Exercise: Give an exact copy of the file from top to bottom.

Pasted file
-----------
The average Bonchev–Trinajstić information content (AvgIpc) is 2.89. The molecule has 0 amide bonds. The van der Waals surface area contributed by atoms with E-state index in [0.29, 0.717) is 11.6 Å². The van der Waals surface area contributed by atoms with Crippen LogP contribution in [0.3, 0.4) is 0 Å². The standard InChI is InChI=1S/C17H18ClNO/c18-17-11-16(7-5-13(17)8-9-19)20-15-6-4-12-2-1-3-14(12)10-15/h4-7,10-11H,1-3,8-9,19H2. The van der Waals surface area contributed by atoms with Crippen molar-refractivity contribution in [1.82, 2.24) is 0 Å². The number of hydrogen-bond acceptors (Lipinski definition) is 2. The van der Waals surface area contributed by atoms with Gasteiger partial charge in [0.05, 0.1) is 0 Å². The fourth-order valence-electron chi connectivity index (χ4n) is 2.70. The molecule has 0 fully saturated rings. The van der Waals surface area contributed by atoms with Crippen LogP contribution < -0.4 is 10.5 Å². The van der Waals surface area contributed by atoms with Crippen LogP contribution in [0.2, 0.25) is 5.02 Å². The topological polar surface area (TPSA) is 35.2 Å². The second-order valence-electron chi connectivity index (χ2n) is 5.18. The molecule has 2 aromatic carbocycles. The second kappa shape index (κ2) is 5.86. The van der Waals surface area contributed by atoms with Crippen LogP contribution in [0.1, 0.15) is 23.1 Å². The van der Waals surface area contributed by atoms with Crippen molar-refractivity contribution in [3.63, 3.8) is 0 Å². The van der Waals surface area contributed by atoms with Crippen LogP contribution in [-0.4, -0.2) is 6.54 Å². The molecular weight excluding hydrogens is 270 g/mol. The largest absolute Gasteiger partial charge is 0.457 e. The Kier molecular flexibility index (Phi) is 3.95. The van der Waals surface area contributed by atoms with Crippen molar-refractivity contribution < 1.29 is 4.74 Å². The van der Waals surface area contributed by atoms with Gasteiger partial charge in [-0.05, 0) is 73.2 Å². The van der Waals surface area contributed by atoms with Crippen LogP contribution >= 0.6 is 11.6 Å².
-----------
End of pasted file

The average Bonchev–Trinajstić information content (AvgIpc) is 2.89. The molecule has 0 amide bonds. The van der Waals surface area contributed by atoms with E-state index in [0.29, 0.717) is 11.6 Å². The van der Waals surface area contributed by atoms with Crippen LogP contribution in [0.3, 0.4) is 0 Å². The standard InChI is InChI=1S/C17H18ClNO/c18-17-11-16(7-5-13(17)8-9-19)20-15-6-4-12-2-1-3-14(12)10-15/h4-7,10-11H,1-3,8-9,19H2. The van der Waals surface area contributed by atoms with Crippen molar-refractivity contribution in [1.82, 2.24) is 0 Å². The number of hydrogen-bond acceptors (Lipinski definition) is 2. The van der Waals surface area contributed by atoms with Gasteiger partial charge in [0.05, 0.1) is 0 Å². The fourth-order valence-electron chi connectivity index (χ4n) is 2.70. The molecule has 0 fully saturated rings. The van der Waals surface area contributed by atoms with Crippen LogP contribution < -0.4 is 10.5 Å². The van der Waals surface area contributed by atoms with Crippen LogP contribution in [0.2, 0.25) is 5.02 Å². The topological polar surface area (TPSA) is 35.2 Å². The second-order valence-electron chi connectivity index (χ2n) is 5.18. The molecule has 2 aromatic carbocycles. The second kappa shape index (κ2) is 5.86. The van der Waals surface area contributed by atoms with Crippen LogP contribution in [0.1, 0.15) is 23.1 Å². The van der Waals surface area contributed by atoms with Crippen molar-refractivity contribution in [3.63, 3.8) is 0 Å². The van der Waals surface area contributed by atoms with Crippen LogP contribution in [-0.4, -0.2) is 6.54 Å². The molecular weight excluding hydrogens is 270 g/mol. The largest absolute Gasteiger partial charge is 0.457 e. The Kier molecular flexibility index (Phi) is 3.95. The van der Waals surface area contributed by atoms with Crippen molar-refractivity contribution < 1.29 is 4.74 Å². The van der Waals surface area contributed by atoms with Gasteiger partial charge in [-0.05, 0) is 73.2 Å². The van der Waals surface area contributed by atoms with Crippen LogP contribution >= 0.6 is 11.6 Å².